We are giving away a copy of Hannibal’s Oath: The Life and Wars of Rome’s Greatest Enemy, a new biography of Hannibal that we just reviewed here on Discerning History. You can enter using the widget below, the giveaway closes at 12:00 am on November 10th, 2017.
Archive for November, 2017
The story of Hannibal’s brilliant campaigns in Rome is one of the most famous and dramatic in military history and it has been oft told. Nearly all that we know about him is contained in the works of just a few Roman historians, and after so many years new information is very rarely discovered. Historian John Prevas acknowledges this in his new book Hannibal’s Oath: The Life and Wars of Rome’s Greatest Enemy, which was provided to Discerning History for review. All historians are working from the same material, but Hannibal’s Oath provides an interesting version of the story that readers would do well to consider.
Prevas insightfully brings out some aspects of the story that other authors graze over that shed new light on the man and his battles. He also has spent time in Europe visiting the sights that he mentions, and so speaks from first hand knowledge wherever possible. The book is not very long, and sometimes it feels as if he moves quickly over certain events that would be well worth dwelling on. One somewhat strange example of this is the one referenced by the title – Hannibal’s Oath, referring to the time as a boy when Hannibal’s father had him swear that he would never be a friend of the Romans.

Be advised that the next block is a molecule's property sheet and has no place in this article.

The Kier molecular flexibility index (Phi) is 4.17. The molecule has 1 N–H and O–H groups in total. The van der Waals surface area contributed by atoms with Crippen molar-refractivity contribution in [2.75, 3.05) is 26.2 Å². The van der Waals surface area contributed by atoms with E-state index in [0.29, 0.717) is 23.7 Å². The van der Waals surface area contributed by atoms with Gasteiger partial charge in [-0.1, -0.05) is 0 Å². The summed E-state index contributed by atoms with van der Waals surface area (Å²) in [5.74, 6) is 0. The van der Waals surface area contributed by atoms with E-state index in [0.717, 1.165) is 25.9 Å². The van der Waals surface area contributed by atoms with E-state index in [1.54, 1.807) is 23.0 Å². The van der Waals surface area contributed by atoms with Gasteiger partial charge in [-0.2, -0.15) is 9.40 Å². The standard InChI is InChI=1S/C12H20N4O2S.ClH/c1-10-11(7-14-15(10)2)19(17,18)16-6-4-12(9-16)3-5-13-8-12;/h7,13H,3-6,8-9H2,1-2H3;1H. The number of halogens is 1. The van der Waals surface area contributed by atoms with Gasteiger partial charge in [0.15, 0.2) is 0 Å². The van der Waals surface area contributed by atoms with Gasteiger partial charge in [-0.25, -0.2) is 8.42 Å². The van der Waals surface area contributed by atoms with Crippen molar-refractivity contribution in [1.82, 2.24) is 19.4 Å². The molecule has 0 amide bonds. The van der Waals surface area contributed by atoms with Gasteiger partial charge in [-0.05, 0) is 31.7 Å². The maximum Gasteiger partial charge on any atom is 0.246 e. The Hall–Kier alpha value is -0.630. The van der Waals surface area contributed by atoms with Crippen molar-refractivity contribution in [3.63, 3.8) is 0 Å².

Prevas does not use extensive quotes from the ancient sources, rarely quoting more than a phrase here or there. While some may prefer that, I enjoy occasionally hearing directly from the historians on which all of our knowledge is based.
This book, while acknowledging Hannibal’s brilliance and military skills, is definitely a negative assessment of the man. It is based on the principle that “great men, those who make history and even change its course, are invariable the most evil.”1 It attempts to show that in many ways Hannibal was a “colossal failure.”2 While you may not agree with all of his assessments, it is still a useful perspective to hear and evaluate.
In summary, if you are looking for a short, readable and insightful account of Hannibal, this may be the book for you. This book may not be suitable for younger readers, as it deals with some quite unsavory aspects of Carthaginian culture.
We are giving away a copy of Hannibal’s Oath, see this post for details!